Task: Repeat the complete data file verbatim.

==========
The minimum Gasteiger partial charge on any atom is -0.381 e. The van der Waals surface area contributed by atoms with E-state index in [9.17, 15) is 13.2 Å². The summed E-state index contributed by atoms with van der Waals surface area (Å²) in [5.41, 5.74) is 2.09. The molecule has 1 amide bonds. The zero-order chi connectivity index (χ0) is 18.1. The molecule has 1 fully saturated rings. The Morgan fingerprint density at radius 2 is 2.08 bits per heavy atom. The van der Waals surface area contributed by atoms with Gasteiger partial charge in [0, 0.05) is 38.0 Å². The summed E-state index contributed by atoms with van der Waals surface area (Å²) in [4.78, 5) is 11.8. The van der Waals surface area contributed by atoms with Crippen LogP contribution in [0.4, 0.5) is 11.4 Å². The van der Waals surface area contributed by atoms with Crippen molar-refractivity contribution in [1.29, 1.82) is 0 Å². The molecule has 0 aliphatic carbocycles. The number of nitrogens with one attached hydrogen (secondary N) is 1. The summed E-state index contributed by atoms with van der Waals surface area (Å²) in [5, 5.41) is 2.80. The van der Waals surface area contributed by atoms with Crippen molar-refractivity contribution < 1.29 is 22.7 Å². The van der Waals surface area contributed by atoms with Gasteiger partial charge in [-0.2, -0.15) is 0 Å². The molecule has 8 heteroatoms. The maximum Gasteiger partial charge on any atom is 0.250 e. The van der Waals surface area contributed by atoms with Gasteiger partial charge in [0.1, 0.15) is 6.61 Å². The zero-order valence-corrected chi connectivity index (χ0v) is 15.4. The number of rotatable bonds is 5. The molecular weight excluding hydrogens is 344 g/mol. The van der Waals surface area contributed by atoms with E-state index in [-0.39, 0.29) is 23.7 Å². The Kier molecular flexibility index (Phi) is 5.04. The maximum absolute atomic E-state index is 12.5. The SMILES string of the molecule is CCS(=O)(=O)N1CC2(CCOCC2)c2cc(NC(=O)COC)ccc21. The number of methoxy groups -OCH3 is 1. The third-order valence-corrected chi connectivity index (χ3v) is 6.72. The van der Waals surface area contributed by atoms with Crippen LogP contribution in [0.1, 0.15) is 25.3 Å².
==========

The minimum Gasteiger partial charge on any atom is -0.381 e. The van der Waals surface area contributed by atoms with E-state index in [9.17, 15) is 13.2 Å². The summed E-state index contributed by atoms with van der Waals surface area (Å²) in [5.41, 5.74) is 2.09. The molecule has 1 amide bonds. The zero-order chi connectivity index (χ0) is 18.1. The molecule has 1 fully saturated rings. The Morgan fingerprint density at radius 2 is 2.08 bits per heavy atom. The van der Waals surface area contributed by atoms with Gasteiger partial charge in [0, 0.05) is 38.0 Å². The summed E-state index contributed by atoms with van der Waals surface area (Å²) in [4.78, 5) is 11.8. The van der Waals surface area contributed by atoms with Crippen LogP contribution in [0.4, 0.5) is 11.4 Å². The van der Waals surface area contributed by atoms with Crippen molar-refractivity contribution in [1.29, 1.82) is 0 Å². The molecule has 0 aliphatic carbocycles. The number of nitrogens with one attached hydrogen (secondary N) is 1. The summed E-state index contributed by atoms with van der Waals surface area (Å²) in [5, 5.41) is 2.80. The van der Waals surface area contributed by atoms with Crippen molar-refractivity contribution < 1.29 is 22.7 Å². The van der Waals surface area contributed by atoms with Gasteiger partial charge in [-0.2, -0.15) is 0 Å². The molecule has 8 heteroatoms. The maximum Gasteiger partial charge on any atom is 0.250 e. The van der Waals surface area contributed by atoms with Gasteiger partial charge in [0.1, 0.15) is 6.61 Å². The zero-order valence-corrected chi connectivity index (χ0v) is 15.4. The number of rotatable bonds is 5. The molecular weight excluding hydrogens is 344 g/mol. The van der Waals surface area contributed by atoms with E-state index in [-0.39, 0.29) is 23.7 Å². The Kier molecular flexibility index (Phi) is 5.04. The maximum absolute atomic E-state index is 12.5. The SMILES string of the molecule is CCS(=O)(=O)N1CC2(CCOCC2)c2cc(NC(=O)COC)ccc21. The number of methoxy groups -OCH3 is 1. The third-order valence-corrected chi connectivity index (χ3v) is 6.72. The van der Waals surface area contributed by atoms with Crippen LogP contribution in [0.1, 0.15) is 25.3 Å².